Fichigan

Small stream Trout fishing in Michigan

About

Luther Rude & Feral Tweed; Fall of 2013

Luther & Feral, Fall of 2013

If want to learn about small stream trout fishing you’ve come to the right place: get some free advice from two old grizzled looking guys that have spent a lot of time catching big fish. The posts may stray to other topics but we’ll try to stay focused.

— Luther

14 thoughts on “About

  1. Brett Sanders on said:

    Hi guys! My friend Matt and I ran into you guys at a gas station in Vanderbilt the Saturday before the closer (ender) 2012. You directed us to this site – great stuff. It sounds like we’re in a similar, yet small niche of fisherman who use spinners on small streams and end up with big fish. We’ve all got stories, pictures and places that we’ll never call by name. I have our experience of our first time out on the upper Sturgeon and it’s West Branch documented…needless to say, we’ll be going back. Great waters, scenery, habitat and incredibly healthy, powerful and aggressive browns. Shoot me an email and I’ll send pics and a rundown of our time on the Sturgeon (and some other 20″ers). Looks like we fish some common areas, so hopefully we’ll run into you guys again and can share a Labatt and some stories.

    – Brett

  2. Brett, good to hear from you. I have been too busy to do a post about our closer – but will be adding some nice pics of big browns soon – sounds like you guys did well too! I shoot you an email after I get a post up.

  3. devin g on said:

    hey guys. i have read almost every post. havent got to the the “trout gear” page yet though. i love fishigan.com. haha.
    but i have question. what is a good all around rapala countdown, size color for our 10-18 in brown trout?

    how about our small brook trout?

    once again, love the site.

    Devin G.

  4. Devin – best bet is a floating minnow #7 in silver or gold, use gold if the stream is stained or muddy. Countdowns are OK too, but floaters will go over the logs and trash in the stream if you stop winding ( i.e. they float to the surface and over the logs). At 7 to 8 dollars each you don’t want to get hung up in a deep water. These lures are great for browns and brook trout – Feral took two ten inch brook trout on the Pigeon this fall with a #7 gold. Thanks for writing – good luck!
    – Luther

  5. Just came across the site today and wanted to say that I really enjoy it!! Great reading. It brings me out to the river even though I’m stuck on campus.
    Thanks for all the tips an stories!

  6. ken saukas on said:

    I’m so glad I found this site, one of the all time greats. Now that I live in SC most of the year, it’s even better. Love the post about the tent camper. Pure Michigan!

  7. Aaron Koch on said:

    Hello Luther,
    First off, thanks for writing such a great blog! I’m writing to see if you could lend me some advice for planning a trout fishing expedition. My wife and I are backpackers turned anglers and although we live in a trout free corner of SE Michigan, we’ve been spending most of our free weekends driving north to camp and pursue the fish. We’ve hit the Betsie, Manistee, Jordan, and Platte rivers so far with varying levels of success. I’ve read Bob Linsenman “trout streams of michigan” cover to cover but I’m starting to notice a large deviation between the descriptions I’ve read and the experiences I’ve had fishing, so either I’m a terrible angler or the information is a little outdated. Do you have any advice on river choice for our next adventure? Inspired by your blog we are considering a trip up to the Pigeon River State Forest Area to try our hands at the Sturgeon, Pigeon, and Black rivers. Has the Pigeon recovered from the spills and dam removal? We’ve also considered the Little Manistee and Baldwin. We’re relatively inexperienced and only wade, no boats, to cast hardwear and bait. I’d really appreciate any advice you can offer!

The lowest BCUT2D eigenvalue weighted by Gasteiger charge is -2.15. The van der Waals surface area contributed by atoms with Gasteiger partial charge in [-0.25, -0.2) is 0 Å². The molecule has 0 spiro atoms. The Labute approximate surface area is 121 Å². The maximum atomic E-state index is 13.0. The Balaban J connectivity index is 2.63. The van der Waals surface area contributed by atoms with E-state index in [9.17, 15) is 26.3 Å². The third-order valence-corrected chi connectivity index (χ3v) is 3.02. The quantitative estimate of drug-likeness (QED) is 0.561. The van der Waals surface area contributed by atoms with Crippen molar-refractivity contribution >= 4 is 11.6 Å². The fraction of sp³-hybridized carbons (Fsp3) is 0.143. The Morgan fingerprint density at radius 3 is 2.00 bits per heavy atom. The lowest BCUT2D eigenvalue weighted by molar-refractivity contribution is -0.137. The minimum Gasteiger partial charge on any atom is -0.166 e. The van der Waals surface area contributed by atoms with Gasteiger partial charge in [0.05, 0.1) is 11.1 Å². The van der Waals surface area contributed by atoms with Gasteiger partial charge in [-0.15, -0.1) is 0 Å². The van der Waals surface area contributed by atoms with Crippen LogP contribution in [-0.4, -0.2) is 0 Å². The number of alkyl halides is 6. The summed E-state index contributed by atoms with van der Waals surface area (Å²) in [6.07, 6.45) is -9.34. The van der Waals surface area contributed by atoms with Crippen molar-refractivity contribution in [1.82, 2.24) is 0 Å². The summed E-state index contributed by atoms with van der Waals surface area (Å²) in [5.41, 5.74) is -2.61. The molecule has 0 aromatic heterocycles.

Thanks,
    Aaron

  8. Aaron, thanks for writing. The best trout fishing depends a lot on weather and time of year. Ideally, muddied or stained streams, fish while it is raining, wade upstream and place your cast close to the opposite bank and upstream, reel back quickly so the lure imparts action. Best fishing for biggest fish is end of season when hungry browns move upstream to feed and spawn. Both the Sturgeon and Pigeon get runs of huge browns so timing it toward the end of Sept makes sense. If the weather gets cold so much the better. If you do get up there – make sure you are prepared for ticks, they seem to be moving south in number. Read up on best tick protection. As far as lures, with stained or muddy water, don’t be afraid to throw number 11 or 13 three-hook rapalas up there, gold or silver. Large two hook rapalas very good good also. And flashy spinners – see my post on the Mepps black fury – caught my biggest brown on the Sturgeon on one. If the streams are low and clear – try small spinners, you may not get lunkers but you could get some keepers for a good dinner. Good luck.
    Luth

  9. Luther,
    I am a HS English teacher and coach whose great loves are great literature, high school football, and small stream trout fishing. I just wanted you to know how much I appreciate the time you have spent passing on your knowledge and humor in writing about fishing here. I appreciate the difficulty of both the art of trout fishing and writing, so this blog for me is like finding a feeder stream full of 20″ browns in my backyard.
    Of course, your writing is full of authentic experience on the stream and that is probably why I appreciate it so much…it is honest. I found your writing last week by accident while trying to research a new stream I was going to be near in Central Michigan. Once I started reading here I couldn’t stop and I learned so much in one week I can’t thank you enough. As a teacher, nothing is more rewarding for me than empowering a student to read or write in a way that allows them to find the great joy in those endeavors that I have been so fortunate to enjoy. Your site has done that for me and my passion for trout fishing. I live in that area of Southwest MI that is better known for bass and catfish than it is for trout, but I have always appreciated the challenge of finding the few streams that actually hold a few trout and then trying to coax them out from their hiding spots occasionally. This summer I spent many days on one stream that I know holds some fish, but only had one 12″ brown to show for it. I think if I had known then what I have learned in the last week from you that probably would have been different.